EB5 Investors Magazine - Page 24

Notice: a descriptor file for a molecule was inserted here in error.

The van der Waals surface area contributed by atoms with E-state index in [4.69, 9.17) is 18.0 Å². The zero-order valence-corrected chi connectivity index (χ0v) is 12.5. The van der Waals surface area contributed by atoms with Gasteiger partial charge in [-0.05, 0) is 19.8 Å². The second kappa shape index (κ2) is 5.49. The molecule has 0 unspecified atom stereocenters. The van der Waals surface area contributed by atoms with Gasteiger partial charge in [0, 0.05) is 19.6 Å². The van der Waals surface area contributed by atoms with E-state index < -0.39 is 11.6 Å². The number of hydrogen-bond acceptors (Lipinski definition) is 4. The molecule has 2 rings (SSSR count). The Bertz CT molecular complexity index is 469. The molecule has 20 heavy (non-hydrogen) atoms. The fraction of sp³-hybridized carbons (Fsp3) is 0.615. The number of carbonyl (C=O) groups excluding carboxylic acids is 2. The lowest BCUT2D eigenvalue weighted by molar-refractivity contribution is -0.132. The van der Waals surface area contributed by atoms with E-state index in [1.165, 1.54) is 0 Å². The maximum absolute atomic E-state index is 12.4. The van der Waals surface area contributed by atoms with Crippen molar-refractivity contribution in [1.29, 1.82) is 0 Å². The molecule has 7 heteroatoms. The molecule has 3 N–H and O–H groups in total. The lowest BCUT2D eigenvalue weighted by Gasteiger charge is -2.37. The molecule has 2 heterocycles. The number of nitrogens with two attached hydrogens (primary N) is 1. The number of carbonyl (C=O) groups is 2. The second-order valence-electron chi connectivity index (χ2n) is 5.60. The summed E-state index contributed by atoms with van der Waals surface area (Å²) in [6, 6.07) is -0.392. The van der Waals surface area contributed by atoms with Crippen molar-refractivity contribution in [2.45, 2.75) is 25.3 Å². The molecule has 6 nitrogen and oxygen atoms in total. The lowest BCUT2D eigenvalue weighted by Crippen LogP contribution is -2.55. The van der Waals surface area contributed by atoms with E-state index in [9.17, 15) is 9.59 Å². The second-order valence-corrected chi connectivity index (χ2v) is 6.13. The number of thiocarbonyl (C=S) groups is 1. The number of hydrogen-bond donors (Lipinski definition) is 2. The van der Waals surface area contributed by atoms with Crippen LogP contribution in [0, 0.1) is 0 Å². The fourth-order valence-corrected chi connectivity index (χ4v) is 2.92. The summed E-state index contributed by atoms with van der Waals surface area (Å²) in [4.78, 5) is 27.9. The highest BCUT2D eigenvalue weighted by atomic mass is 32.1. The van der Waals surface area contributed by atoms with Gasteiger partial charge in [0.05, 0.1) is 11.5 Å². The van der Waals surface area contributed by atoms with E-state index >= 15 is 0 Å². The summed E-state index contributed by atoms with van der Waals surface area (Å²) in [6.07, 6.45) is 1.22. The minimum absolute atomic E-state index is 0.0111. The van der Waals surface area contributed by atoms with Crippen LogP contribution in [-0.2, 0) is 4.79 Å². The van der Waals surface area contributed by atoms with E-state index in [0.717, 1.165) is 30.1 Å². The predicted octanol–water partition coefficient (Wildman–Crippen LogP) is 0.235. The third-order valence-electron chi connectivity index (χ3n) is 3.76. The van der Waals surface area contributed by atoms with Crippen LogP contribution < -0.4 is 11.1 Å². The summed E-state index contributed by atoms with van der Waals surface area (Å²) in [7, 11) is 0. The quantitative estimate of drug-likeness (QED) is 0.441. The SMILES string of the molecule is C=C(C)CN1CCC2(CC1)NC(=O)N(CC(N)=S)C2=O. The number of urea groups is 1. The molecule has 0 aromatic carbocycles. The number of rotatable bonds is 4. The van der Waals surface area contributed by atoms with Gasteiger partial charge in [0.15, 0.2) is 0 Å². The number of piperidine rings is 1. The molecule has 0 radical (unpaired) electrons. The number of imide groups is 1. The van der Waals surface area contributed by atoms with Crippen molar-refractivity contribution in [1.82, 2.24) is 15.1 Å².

Continued from page 21 “Finding the right balance of revenues versus expenses is the key to maximizing profitability of hotel operations.” Why is it better for a hotel to operate at the benchmark optimum average occupancy rather than a higher occupancy rate? Hotels that operate at higher than their optimum occupancy rate often find it difficult to maintain and service the hotel, because when rooms are full, they cannot be repaired and maintained in good condition. In addition, when hotel rooms are used too frequently, there is more wear and tear on furniture and soft goods such as linen and upholstery. Most importantly, when there are more hotel guests at the hotel, more employees are required to service the guests, and labor expenses increase. Labor expenses are in fact the highest percentage of all expenses of operating a hotel. Finding the right balance of revenues versus expenses is the key to maximizing profitability of hotel operations. If a hotel runs at a higher occupancy rate than the optimum occupancy rate for its local market, it usually means that the hotel could increase the rates and still maintain the optimum occupancy rate. If a local market has hotel occupancy rates in excess of its optimum occupancy rate, it typically means there is demand for new hotel room supply in the market. If all the hotels in a local market, or a segment of that market, are operating at above the optimum occupancy rate for that market, it usually means there are not enough hotel rooms in the market to satisfy existing demand. In this case, a hotel developer can show that there is a demand for a new hotel that justifies the project being built with EB-5 financing. “A feasibility analysis should be done to determine whether there is excess demand during the peak occupancy periods that could be captured with a new hotel development.” USCIS examiners and EB-5 financing providers should consider these industry standards in assessing the market demand for new hotels using EB-5 financing. If a new hotel developer has a feasibility study that shows an average hotel occupancy above the optimum occupancy rate in a given local market or market segment, that should be viewed as an indicator that there is likely demand for additional hotels in that market. A feasibility analysis should be done to determine whether there is excess demand during the peak occupancy periods that could be captured with a new hotel development. USCIS and EB-5 financing sponsors should look for these benchmarks in reviewing feasibility studies for new hotel developments. These are the hotel industry accepted standards used by hotel developers, investors and lenders for determining when a hotel is economically feasible, and the same standards should be applied by USCIS and EB-5 financing sponsors for hotel developments using EB-5 financing. ★ When hotel occupancy exceeds the optimum occupancy rate, the hotel owner should increase room rates to optimize profitability of the hotel. If a hotel runs at occupancy rates exceeding the optimum rate, the hotel owner may actually be able to earn more profit by increasing hotel rates and decreasing hotel occupancy. This is because the increase in revenues from room rates may exceed the net profit that is earned at lower room rates, after factoring in the extra costs of operating the hotel at higher occupancy rates. Catherine DeBono Holmes Bruce Baltin 22 EB5 INVESTORS MAGAZINE Catherine DeBono Holmes is the chair of the investment capital law group at Jeffer Mangels Butler & Mitchell LLP in Los Angeles, and has practiced law at JMBM for over 30 years. She specializes in EB-5 immigrant investment offerings and hotel and real estate transactions made by Chinese investors in the U.S. Bruce Baltin is a senior vice president in the Los Angeles office of PKF Consulting USA. Mr. Baltin has had a wide diversity of experience in the hospitality and tourism industries, including market demand studies, valuations, economic and operational consulting and dealing with leases, franchises and management contracts.